Forty-four University of Mississippi students spent part of their Christmas break in Costa Rica, Belize and Tanzania studying abroad, according to Susan Scott, director of Study Abroad Programs.
“Winter break is a great time to study abroad because usually the weather here in late December — early January is awful,” Scott said. “Students usually become bored after being at home for the four-to-five-week Christmas break, and for those not really sure about studying abroad, it’s a small, safe step.”
And studying in a small, concentrated environment can be more successful than staying on campus, according to Scott.
“What you are learning about is not just in your classroom, but is a part of your everyday life,” she said. “Language acquisition is the most obvious field of study that shows this success abroad, but social work, international studies, biology, history — almost every field — can use the foreign culture as a laboratory to enhance learning.”
Sophomore international studies and public policy leadership major Andrew DeLeeuw was one of six undergraduate students who went on the trip to Tanzania, a country in east Africa, and he said the cultural experience was essential to his learning.
“The trip to Tanzania was an intimate encounter with another culture because we partnered with Tanzanian peers, building lifelong friendships through service and interaction,” DeLeeuw said. “My experience furthered my understanding of the impending threat of climate change and solidified my commitment to international development.”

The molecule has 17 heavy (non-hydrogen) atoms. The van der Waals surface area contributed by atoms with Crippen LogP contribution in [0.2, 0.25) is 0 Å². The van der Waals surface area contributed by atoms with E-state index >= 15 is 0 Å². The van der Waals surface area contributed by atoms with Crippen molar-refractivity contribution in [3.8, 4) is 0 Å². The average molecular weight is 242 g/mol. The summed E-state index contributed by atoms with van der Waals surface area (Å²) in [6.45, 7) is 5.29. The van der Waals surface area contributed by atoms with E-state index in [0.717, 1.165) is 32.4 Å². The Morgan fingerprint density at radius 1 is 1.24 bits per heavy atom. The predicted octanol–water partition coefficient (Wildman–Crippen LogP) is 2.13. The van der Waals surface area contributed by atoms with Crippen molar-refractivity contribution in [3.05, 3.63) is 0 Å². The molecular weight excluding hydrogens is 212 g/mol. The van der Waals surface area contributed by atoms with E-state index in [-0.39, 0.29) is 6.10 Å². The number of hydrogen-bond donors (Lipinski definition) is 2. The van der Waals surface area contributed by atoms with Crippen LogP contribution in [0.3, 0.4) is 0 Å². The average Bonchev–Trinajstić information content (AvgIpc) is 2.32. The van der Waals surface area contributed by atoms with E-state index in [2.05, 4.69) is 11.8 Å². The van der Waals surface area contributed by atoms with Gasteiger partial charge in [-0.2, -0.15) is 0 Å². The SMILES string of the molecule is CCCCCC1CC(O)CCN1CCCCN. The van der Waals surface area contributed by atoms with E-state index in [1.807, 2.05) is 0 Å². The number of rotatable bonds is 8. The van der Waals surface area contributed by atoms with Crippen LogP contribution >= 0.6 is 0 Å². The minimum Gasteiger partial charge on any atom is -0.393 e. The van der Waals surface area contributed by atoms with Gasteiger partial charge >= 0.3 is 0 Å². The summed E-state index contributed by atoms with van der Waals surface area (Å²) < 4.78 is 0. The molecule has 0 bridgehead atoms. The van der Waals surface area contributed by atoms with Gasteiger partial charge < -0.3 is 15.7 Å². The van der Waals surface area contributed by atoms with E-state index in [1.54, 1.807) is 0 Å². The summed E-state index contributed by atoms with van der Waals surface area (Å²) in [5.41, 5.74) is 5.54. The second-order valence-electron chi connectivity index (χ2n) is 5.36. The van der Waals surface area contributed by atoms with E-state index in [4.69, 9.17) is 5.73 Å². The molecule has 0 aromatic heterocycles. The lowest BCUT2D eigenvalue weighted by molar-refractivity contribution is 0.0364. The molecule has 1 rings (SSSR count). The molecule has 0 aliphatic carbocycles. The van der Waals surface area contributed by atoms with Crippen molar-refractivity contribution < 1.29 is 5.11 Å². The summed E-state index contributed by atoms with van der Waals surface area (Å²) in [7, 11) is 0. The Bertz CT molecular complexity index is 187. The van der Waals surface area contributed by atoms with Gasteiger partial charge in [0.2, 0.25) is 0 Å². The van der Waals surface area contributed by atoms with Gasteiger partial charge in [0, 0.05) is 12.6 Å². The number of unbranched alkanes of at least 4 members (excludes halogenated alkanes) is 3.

The course in Tanzania was a study on positive development, according to Chris Drescher, a Ph.D. student studying clinical psychology at Ole Miss, who served as teaching assistant.
All six undergraduate students and Drescher worked with Laura Johnson, an Ole Miss psychology professor living in Tanzania and doing research under a Fulbright scholarship.
“The research focuses on ways people become engaged in their communities, the way that people succeed, the ways that people are able to thrive,” Drescher said. “This research is looking at the youth in Tanzania, aged 14 to 17, and it’s looking at positive development in what’s generally considered a pretty tough context of sub-Saharan Africa, especially with an eye toward youth action.”
For the participating undergraduate students, the trip was more about experiencing a different culture than anything else.
“The class is mostly experiential, just as far as getting out there,” Drescher said. “I think it is a lot of work just to be in a culture that is so different from what you’re used to, and I’m sure if you talk to some of the undergrads that were there, they will tell you how hard it was, regardless of any sort of academic load.”
Differences such as diet and language were somewhat of a struggle, but those hardships made the experience more unique. On their 10th day of African living, each student was given a Tanzanian “Mama” and was expected to spend a night with them.
Even without the ability to expertly communicate with those they were living with, each student found the experience unparalleled.
“Through building fuel efficient stoves, planting trees and helping the ‘Mamas,’ I learned the value of collective action,” DeLeeuw said.
Drescher, who studied abroad in Tanzania as an undergraduate at West Virginia University, said the trip couldn’t have been planned any better.
“It was an adventure,” he said. “For me, there were a lot of special things about going back there, but it was also special to see people interacting with these things and enjoying it and struggling with it. To see people being exposed to something for the first time is a unique experience.”
For those who missed the opportunity to study abroad during Wintersession, it’s not too late. According to Drescher, there are plans to repeat this Tanzania course in May to wrap up the research. Those interested should contact him at email@example.com. The Study Abroad Office encourages students to come by Martindale to find out about other study abroad options as well.